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Conference Abstracts

Adaptation and standardization of integrated care practices to facilitate scale-up and spread: Insights from Ontario case studies


G. Ross Baker ,

University of Toronto, CA
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Jay Shaw,

University of Toronto; Institute for Health System Solutions and Virtual Care, Women's College Hospital, CA
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Carolyn Steele-Gray,

University of Toronto; Bridgepoint Collaboratory, Lunenfeld-Tanenbaum Research Institute, Sinai Health System, CA
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Elana Commisso,

University of Toronto, CA
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Jennifer Rayner,

Association of Ontario Health Centres, KH
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Walter Wodchis

University of Toronto; Institute for Better Health, Trillium Health Partners, CA
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Introduction: Varying models of integrated care have been successfully developed in different health systems to deliver value-based care; yet many of these models face challenges in scale-up and spread. One critical theme with limited consensus is the extent to which practices and programs should be standardized for effective spread. Barker 2016 argues that transfers of effective programs and practices into different settings are greatly facilitated by a detailed understanding of the core work and the supportive resources needed for effective programs in order to identify the "scalable unit". Other researchers see healthcare services as “complex adaptive systems”; scaling-up thus requires that the design of interventions be adapted to local contexts, In this view the straightforward replication of effective programs and practices is replaced with local sensemaking, focused experimentation, and participation by local actors in determining what works.  This tension between the core elements of an intervention and an adaptable periphery is a key component in Damschroder’s Consolidated Framework for Implementation Research. However, there is limited study of providers’ and managers’ views of standardization and little evaluation of the extent to which views on standardization or local adaptation support or hinder effective implementation.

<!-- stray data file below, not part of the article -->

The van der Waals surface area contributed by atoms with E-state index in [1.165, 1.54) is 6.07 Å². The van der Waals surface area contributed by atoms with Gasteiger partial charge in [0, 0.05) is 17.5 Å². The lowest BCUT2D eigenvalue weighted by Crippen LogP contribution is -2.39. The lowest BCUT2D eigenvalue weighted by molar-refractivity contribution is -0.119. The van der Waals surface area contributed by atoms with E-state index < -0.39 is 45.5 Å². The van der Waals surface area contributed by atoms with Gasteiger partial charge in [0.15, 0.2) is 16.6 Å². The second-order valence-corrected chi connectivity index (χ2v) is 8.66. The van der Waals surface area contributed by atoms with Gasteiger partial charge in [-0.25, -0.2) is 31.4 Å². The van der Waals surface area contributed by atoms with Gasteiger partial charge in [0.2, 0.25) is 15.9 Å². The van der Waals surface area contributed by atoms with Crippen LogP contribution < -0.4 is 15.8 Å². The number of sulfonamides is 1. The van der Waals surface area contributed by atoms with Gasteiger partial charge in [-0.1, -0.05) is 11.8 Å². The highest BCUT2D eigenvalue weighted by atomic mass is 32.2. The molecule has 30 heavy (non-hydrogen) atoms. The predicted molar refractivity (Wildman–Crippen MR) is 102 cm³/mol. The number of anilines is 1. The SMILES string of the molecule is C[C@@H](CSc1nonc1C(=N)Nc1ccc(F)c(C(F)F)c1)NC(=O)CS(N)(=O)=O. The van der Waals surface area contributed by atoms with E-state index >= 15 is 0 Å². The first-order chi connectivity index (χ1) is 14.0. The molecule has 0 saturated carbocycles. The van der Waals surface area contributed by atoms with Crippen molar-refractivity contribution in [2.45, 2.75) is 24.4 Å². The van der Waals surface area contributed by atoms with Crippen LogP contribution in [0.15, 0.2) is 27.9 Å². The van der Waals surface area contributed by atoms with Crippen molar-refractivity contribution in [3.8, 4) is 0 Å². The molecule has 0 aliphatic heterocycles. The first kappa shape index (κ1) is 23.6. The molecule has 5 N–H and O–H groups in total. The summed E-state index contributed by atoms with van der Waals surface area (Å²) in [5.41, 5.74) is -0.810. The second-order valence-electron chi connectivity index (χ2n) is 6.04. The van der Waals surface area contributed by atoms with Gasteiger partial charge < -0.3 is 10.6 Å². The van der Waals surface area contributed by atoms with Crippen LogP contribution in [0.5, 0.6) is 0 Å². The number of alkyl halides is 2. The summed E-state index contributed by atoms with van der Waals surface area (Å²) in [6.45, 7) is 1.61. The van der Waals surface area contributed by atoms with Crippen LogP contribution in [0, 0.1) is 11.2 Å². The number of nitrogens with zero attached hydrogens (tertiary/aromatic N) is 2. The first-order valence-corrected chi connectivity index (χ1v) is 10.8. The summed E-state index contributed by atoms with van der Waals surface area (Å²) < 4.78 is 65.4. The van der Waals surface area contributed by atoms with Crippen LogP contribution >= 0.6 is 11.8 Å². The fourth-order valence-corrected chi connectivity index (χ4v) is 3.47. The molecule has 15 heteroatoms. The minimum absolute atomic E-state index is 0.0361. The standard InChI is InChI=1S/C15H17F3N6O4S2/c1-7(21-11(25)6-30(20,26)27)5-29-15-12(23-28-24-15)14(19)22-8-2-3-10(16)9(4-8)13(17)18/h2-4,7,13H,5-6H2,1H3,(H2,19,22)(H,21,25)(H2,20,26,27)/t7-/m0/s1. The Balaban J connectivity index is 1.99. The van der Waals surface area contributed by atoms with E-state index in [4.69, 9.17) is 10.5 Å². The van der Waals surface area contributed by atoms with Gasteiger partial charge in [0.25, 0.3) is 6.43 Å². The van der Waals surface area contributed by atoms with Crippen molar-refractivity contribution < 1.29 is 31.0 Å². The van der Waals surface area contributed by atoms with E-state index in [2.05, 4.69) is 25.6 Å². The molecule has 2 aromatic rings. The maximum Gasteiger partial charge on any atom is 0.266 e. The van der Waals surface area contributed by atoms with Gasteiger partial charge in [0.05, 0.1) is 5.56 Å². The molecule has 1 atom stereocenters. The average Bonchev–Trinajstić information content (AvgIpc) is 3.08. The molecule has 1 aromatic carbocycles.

Methods: The iCoach Integrated Care for Older Adults with Complex Health Needs project has carried out a focused program of research exploring different models of integrated care in the Canadian provinces of Ontario and Quebec, and New Zealand. The research team, together with providers and managers engaged in the Ontario case studies are assessing views on where standardization of core activities, such as patient and family engagement, interprofessional team work, case management, leadership and governance are seen as desirable for spread.

The team identified key activities and elements of integrated care from the literature. Using a workshop format, individual participants from four different organizations mapped out their views on a continuum of the desirable degree of standardization or adaptation for each activity that will support effective implementation and operations in their settings.

Discussion/Conclusions/Lessons Learned: This presentation outlines the challenges for scale-up and spread, and the methods used in the workshop to assess the desired degree of standardization/adaptation for approximately 50 key activities. The variation in views between roles and between organizations offers an expanded perspective on spread and scale-up.  The implication of these findings for implementation strategies is explored using feedback from leaders across established and new sites of integrated care.

Clarification of which elements of integrated care should be more standardized and which left open to more local design may contribute to more effective implementation, supporting effective scale-up and spread. Differences in perspectives on standardization may also identify critical implementation challenges.

Limitations and suggestions for future research: Our current project is focused on assessing standardization and adaptation in one setting; future workshops will be held in other settings. Comparison of these results will provide insights on the extent to which decisions on standardization are generalizable or context-dependent. Decisions on implementation strategies that reflect results from this research will be tracked as part of our ongoing project. 

How to Cite: Baker GR, Shaw J, Steele-Gray C, Commisso E, Rayner J, Wodchis W. Adaptation and standardization of integrated care practices to facilitate scale-up and spread: Insights from Ontario case studies. International Journal of Integrated Care. 2018;18(s2):170. DOI:
Published on 23 Oct 2018.


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